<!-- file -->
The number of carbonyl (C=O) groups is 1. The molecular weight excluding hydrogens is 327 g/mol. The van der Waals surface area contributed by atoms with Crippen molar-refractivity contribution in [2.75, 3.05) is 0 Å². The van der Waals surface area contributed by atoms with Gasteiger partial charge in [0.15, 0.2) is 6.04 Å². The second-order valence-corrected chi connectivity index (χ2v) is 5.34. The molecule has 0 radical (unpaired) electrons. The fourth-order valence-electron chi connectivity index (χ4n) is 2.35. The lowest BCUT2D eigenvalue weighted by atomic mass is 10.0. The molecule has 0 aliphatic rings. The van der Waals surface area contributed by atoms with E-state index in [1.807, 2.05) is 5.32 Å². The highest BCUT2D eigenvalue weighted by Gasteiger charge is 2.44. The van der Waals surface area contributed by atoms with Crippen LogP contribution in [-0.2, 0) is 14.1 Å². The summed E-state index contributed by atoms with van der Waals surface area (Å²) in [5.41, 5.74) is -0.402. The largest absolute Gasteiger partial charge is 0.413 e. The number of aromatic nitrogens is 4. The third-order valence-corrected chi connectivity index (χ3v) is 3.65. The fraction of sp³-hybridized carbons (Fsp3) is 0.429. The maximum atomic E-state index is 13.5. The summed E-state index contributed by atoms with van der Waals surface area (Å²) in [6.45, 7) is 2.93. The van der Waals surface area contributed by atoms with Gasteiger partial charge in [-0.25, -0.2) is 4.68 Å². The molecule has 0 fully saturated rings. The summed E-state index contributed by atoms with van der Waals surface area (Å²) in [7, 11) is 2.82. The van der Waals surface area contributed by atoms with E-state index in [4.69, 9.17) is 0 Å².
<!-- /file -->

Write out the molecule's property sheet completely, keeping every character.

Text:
The number of carbonyl (C=O) groups is 1. The molecular weight excluding hydrogens is 327 g/mol. The van der Waals surface area contributed by atoms with Crippen molar-refractivity contribution in [2.75, 3.05) is 0 Å². The van der Waals surface area contributed by atoms with Gasteiger partial charge in [0.15, 0.2) is 6.04 Å². The second-order valence-corrected chi connectivity index (χ2v) is 5.34. The molecule has 0 radical (unpaired) electrons. The fourth-order valence-electron chi connectivity index (χ4n) is 2.35. The lowest BCUT2D eigenvalue weighted by atomic mass is 10.0. The molecule has 0 aliphatic rings. The van der Waals surface area contributed by atoms with E-state index in [1.807, 2.05) is 5.32 Å². The highest BCUT2D eigenvalue weighted by Gasteiger charge is 2.44. The van der Waals surface area contributed by atoms with Crippen LogP contribution in [-0.2, 0) is 14.1 Å². The summed E-state index contributed by atoms with van der Waals surface area (Å²) in [5.41, 5.74) is -0.402. The largest absolute Gasteiger partial charge is 0.413 e. The number of aromatic nitrogens is 4. The third-order valence-corrected chi connectivity index (χ3v) is 3.65. The fraction of sp³-hybridized carbons (Fsp3) is 0.429. The maximum atomic E-state index is 13.5. The summed E-state index contributed by atoms with van der Waals surface area (Å²) in [6.45, 7) is 2.93. The van der Waals surface area contributed by atoms with Gasteiger partial charge in [-0.25, -0.2) is 4.68 Å². The molecule has 0 fully saturated rings. The summed E-state index contributed by atoms with van der Waals surface area (Å²) in [7, 11) is 2.82. The van der Waals surface area contributed by atoms with E-state index in [4.69, 9.17) is 0 Å².